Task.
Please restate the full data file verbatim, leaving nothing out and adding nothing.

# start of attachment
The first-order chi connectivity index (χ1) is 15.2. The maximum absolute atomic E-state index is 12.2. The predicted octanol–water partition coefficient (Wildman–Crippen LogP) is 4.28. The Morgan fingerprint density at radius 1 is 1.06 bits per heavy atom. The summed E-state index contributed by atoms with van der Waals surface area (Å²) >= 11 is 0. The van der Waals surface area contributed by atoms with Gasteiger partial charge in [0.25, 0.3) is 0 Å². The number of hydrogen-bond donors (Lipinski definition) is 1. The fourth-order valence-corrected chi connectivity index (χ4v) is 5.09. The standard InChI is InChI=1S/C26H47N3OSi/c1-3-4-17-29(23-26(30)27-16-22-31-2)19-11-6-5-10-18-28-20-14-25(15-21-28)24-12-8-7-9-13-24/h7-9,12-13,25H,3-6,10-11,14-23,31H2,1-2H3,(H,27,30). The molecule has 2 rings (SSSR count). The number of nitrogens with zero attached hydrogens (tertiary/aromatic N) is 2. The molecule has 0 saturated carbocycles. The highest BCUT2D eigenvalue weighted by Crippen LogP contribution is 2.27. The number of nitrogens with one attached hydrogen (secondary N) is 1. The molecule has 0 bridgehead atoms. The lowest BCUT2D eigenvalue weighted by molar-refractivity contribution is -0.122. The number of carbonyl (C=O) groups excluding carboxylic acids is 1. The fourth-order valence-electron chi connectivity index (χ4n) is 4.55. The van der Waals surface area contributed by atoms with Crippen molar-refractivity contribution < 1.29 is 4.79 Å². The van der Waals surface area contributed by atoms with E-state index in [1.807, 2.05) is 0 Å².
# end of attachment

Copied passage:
The first-order chi connectivity index (χ1) is 15.2. The maximum absolute atomic E-state index is 12.2. The predicted octanol–water partition coefficient (Wildman–Crippen LogP) is 4.28. The Morgan fingerprint density at radius 1 is 1.06 bits per heavy atom. The summed E-state index contributed by atoms with van der Waals surface area (Å²) >= 11 is 0. The van der Waals surface area contributed by atoms with Gasteiger partial charge in [0.25, 0.3) is 0 Å². The number of hydrogen-bond donors (Lipinski definition) is 1. The fourth-order valence-corrected chi connectivity index (χ4v) is 5.09. The standard InChI is InChI=1S/C26H47N3OSi/c1-3-4-17-29(23-26(30)27-16-22-31-2)19-11-6-5-10-18-28-20-14-25(15-21-28)24-12-8-7-9-13-24/h7-9,12-13,25H,3-6,10-11,14-23,31H2,1-2H3,(H,27,30). The molecule has 2 rings (SSSR count). The number of nitrogens with zero attached hydrogens (tertiary/aromatic N) is 2. The molecule has 0 saturated carbocycles. The highest BCUT2D eigenvalue weighted by Crippen LogP contribution is 2.27. The number of nitrogens with one attached hydrogen (secondary N) is 1. The molecule has 0 bridgehead atoms. The lowest BCUT2D eigenvalue weighted by molar-refractivity contribution is -0.122. The number of carbonyl (C=O) groups excluding carboxylic acids is 1. The fourth-order valence-electron chi connectivity index (χ4n) is 4.55. The van der Waals surface area contributed by atoms with Crippen molar-refractivity contribution < 1.29 is 4.79 Å². The van der Waals surface area contributed by atoms with E-state index in [1.807, 2.05) is 0 Å².